Wanda Lephoto’s ‘Home Affairs’: threaded tales of a republic of contradictions - Bubblegum Club

Wanda Lephoto’s ‘Home Affairs’: threaded tales of a republic of contradictions

Home Affairs is a department of The South African government and its main functions [are] to protect and verify the identity and status of citizens and other persons that reside in South Africa. This makes it possible for people to realise their rights and access benefits and opportunities in both the public and private domains. 

Home Affairs also regulates and facilitates immigration and the movement of persons through ports of entry. It provides civics and immigration services at foreign missions; and determines the status of asylum seekers and refugees in accordance with international obligations.

Wanda Lephoto, Home Affairs, 2021.

Designer Wanda Lephoto debuted his latest collection for Spring Summer 2022 at Lagos Fashion Week on November 27th 2021 — inspired by Home Affairs “a place like no other” — the collection continues in the label’s commitment to storytelling through the medium of fashion and clothing.

As we continue to explore the essence of who we are, this season we maintain two of our core values;

(a). Cultural Fusion: The blending of two or more worlds to create new propositions for identity and representation. 

(b). Inclusive: Concerned with the identities of otherwise under-represented people, [B]lack people being of particular…inspiration, creating a space that allows people to be free to negotiate the boundaries of their own representation, no matter how many times that changes. 

Lephoto’s Home Affairs is presented in a video of about 2 minutes and 30 seconds — aesthetically reminiscent of bygone eras in style and tone; I can’t help but think of Sophiatown — an enhancing companion to the collection it features.

As it begins, one is met by an acrid orange carpet and a neutrally painted wall as the first model steps onto screen, dressed in a lime green, pink and white pinstripe suit. While the silhouettes are minimal and refined, and the designs evoke a sense of functional ease, the site of inspiration the collection is rooted in is far more complicated and complicating.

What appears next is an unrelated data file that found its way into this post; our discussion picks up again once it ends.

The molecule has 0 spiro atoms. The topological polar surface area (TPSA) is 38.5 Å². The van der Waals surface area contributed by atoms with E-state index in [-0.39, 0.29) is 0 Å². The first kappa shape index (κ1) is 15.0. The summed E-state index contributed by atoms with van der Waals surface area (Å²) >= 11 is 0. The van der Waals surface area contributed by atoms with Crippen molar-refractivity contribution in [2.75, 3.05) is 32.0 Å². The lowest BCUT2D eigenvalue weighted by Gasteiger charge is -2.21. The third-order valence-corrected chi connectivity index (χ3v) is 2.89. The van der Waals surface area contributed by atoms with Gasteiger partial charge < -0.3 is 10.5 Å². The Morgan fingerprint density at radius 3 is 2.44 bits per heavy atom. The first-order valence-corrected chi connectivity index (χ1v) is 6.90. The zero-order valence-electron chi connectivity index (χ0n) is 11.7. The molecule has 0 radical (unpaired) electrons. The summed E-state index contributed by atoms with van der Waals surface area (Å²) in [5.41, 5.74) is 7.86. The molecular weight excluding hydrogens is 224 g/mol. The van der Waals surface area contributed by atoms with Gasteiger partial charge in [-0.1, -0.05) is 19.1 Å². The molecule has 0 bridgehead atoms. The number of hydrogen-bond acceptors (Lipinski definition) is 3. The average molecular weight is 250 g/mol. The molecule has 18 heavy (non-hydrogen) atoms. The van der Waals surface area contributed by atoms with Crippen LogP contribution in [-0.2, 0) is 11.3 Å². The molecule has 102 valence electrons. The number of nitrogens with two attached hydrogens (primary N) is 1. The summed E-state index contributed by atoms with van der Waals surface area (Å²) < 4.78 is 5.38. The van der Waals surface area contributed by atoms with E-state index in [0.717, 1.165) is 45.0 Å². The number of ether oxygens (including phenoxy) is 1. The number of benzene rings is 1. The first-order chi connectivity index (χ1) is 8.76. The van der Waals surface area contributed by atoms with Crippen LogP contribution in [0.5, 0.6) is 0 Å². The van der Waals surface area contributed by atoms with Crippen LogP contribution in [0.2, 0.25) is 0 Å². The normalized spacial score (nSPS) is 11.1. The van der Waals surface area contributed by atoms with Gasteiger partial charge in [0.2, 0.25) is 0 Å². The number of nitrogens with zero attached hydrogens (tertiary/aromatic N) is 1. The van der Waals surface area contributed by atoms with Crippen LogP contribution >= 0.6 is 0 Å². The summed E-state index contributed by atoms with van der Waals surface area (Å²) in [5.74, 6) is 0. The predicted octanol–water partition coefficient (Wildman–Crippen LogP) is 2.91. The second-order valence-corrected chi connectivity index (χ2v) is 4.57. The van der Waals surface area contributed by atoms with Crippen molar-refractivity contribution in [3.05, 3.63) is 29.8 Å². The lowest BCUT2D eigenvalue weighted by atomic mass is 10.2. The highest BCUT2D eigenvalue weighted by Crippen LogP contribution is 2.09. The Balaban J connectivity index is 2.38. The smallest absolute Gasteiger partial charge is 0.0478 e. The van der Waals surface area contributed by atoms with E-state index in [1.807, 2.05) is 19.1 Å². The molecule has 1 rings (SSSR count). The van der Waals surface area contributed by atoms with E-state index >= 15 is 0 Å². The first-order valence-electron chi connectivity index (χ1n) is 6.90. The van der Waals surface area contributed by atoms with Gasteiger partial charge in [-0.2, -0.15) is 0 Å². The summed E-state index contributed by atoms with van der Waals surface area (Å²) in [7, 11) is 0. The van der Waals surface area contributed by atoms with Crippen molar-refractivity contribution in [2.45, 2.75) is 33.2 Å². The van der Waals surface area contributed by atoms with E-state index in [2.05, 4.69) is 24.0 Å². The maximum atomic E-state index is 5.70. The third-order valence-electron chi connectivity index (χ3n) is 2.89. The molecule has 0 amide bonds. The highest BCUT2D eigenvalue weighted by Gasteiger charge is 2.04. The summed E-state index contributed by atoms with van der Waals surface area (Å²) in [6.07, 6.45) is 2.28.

In the stories that Wanda Lephoto is here to tell — I wonder which ones are encapsulated in the material and conceptual folds of their Home Affairs collection?

I think of the H/histories of the nation state; the violences created by its notions of “belonging” and “non-belonging”; the ways in which they create an “us” and “them”; the ways in which we have been made to believe they protect us; how Arundhati Roy said, “Flags are bits of coloured cloth that governments use first to shrink-wrap people’s minds and then as ceremonial shrouds to bury the dead”. 

And after all of this, I think about how Departments of Home Affairs are institutions that come out of these histories and act in service of them, “a place like no other”, made in the synthesised image of both fear and hope.

One cannot think through and with Lephoto’s Home Affairs, without placing it in conversation with South Africa’s history of Afrophobia – I say Afrophobia and not Xenophobia, deliberately, because of the plain fact that this type of violence in our country is enacted mostly against Black African folk thought to be “foreign”.

And one cannot think through Afrophobia without implicating colonial history and our own internalisation of its abstractions as Black people. 

Just this municipal election run, Herman Mashaba’s — who has been previously criticised for his statements and actions against refugees and immigrants while serving as Mayor of Johannesburg — newly formed party, Action SA ran on explicitly Afrophobic sentiments, met with support from a surprising amount of South African citizens.

Now, what foreign policy has to do with municipal elections, beats me but part of his Party’s ideology was made clear when he told Daily Maverick:

I have unfinished business. I mean, the inner city, we need to reclaim it and allow the private sector to build affordable accommodation. We have to get rid of illegal foreigners. I mean, this matter is not negotiable, it is in our Constitution…

I don’t want to live in a country where foreign nationals come and open hairdressing salons and spaza shops. No. Those opportunities are for South Africans. For foreign nationals to come and work in restaurants and drive taxis and trucks, no ways. Not when we have 45% unemployment. Not a chance… And I’m not going to apologise to anyone. 

Home, and affairs of home are such complicated and complicating things — made triply so by borders, flags, stamps, imperialism and war. When home is also defined by anthems, possibilities of displacement become part of the marching tune. Lephoto’s collection no doubt offers much to our aesthetic senses and pleasures, however, I am also deeply interested in what it conjures, disrupts or incites in how we think about belonging, hope, fear and affairs of home.  

no one leaves home unless
home is the mouth of a shark
you only run for the border
when you see the whole city running as well

your neighbors running faster than you
breath bloody in their throats
the boy you went to school with
who kissed you dizzy behind the old tin factory
is holding a gun bigger than his body
you only leave home
when home won’t let you stay.

Stanza Extracts from Home by Waran Shire 


Photography and Video by: Aart Verrips

Styling and Set Design by: Chloe Andrea Welgemoed

Video Editor: Jacob Claasens

Photo Assistant: Shann Daniels

Makeup Artist: Annice Roux Gerbert

Hair: Saadique Ryklief 

Music Director: Que

Assistants: Lebogang Ramfate, Oratile Moh, Kgothatso Matlala and Jackson Setati

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